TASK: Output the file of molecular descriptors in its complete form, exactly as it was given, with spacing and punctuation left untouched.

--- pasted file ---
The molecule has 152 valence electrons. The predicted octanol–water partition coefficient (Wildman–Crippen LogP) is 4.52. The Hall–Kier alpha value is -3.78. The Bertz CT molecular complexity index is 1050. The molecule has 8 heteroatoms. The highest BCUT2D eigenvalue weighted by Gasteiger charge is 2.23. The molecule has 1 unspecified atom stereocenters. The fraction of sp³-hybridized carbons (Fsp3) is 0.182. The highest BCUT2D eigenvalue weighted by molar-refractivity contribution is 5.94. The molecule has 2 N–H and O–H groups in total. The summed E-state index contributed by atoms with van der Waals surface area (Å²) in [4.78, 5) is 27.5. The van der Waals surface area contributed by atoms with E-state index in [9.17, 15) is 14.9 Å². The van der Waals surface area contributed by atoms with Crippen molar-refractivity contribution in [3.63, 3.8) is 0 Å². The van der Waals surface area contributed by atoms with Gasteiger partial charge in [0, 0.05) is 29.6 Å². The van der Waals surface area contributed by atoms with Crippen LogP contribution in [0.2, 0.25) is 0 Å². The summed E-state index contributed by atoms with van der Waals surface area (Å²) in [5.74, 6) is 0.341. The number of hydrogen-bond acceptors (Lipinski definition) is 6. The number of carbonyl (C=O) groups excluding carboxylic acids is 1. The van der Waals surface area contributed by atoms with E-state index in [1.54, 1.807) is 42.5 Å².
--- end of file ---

The molecule has 152 valence electrons. The predicted octanol–water partition coefficient (Wildman–Crippen LogP) is 4.52. The Hall–Kier alpha value is -3.78. The Bertz CT molecular complexity index is 1050. The molecule has 8 heteroatoms. The highest BCUT2D eigenvalue weighted by Gasteiger charge is 2.23. The molecule has 1 unspecified atom stereocenters. The fraction of sp³-hybridized carbons (Fsp3) is 0.182. The highest BCUT2D eigenvalue weighted by molar-refractivity contribution is 5.94. The molecule has 2 N–H and O–H groups in total. The summed E-state index contributed by atoms with van der Waals surface area (Å²) in [4.78, 5) is 27.5. The van der Waals surface area contributed by atoms with E-state index in [9.17, 15) is 14.9 Å². The van der Waals surface area contributed by atoms with Crippen molar-refractivity contribution in [3.63, 3.8) is 0 Å². The van der Waals surface area contributed by atoms with Gasteiger partial charge in [0, 0.05) is 29.6 Å². The van der Waals surface area contributed by atoms with Crippen LogP contribution in [0.2, 0.25) is 0 Å². The summed E-state index contributed by atoms with van der Waals surface area (Å²) in [5.74, 6) is 0.341. The number of hydrogen-bond acceptors (Lipinski definition) is 6. The number of carbonyl (C=O) groups excluding carboxylic acids is 1. The van der Waals surface area contributed by atoms with E-state index in [1.54, 1.807) is 42.5 Å².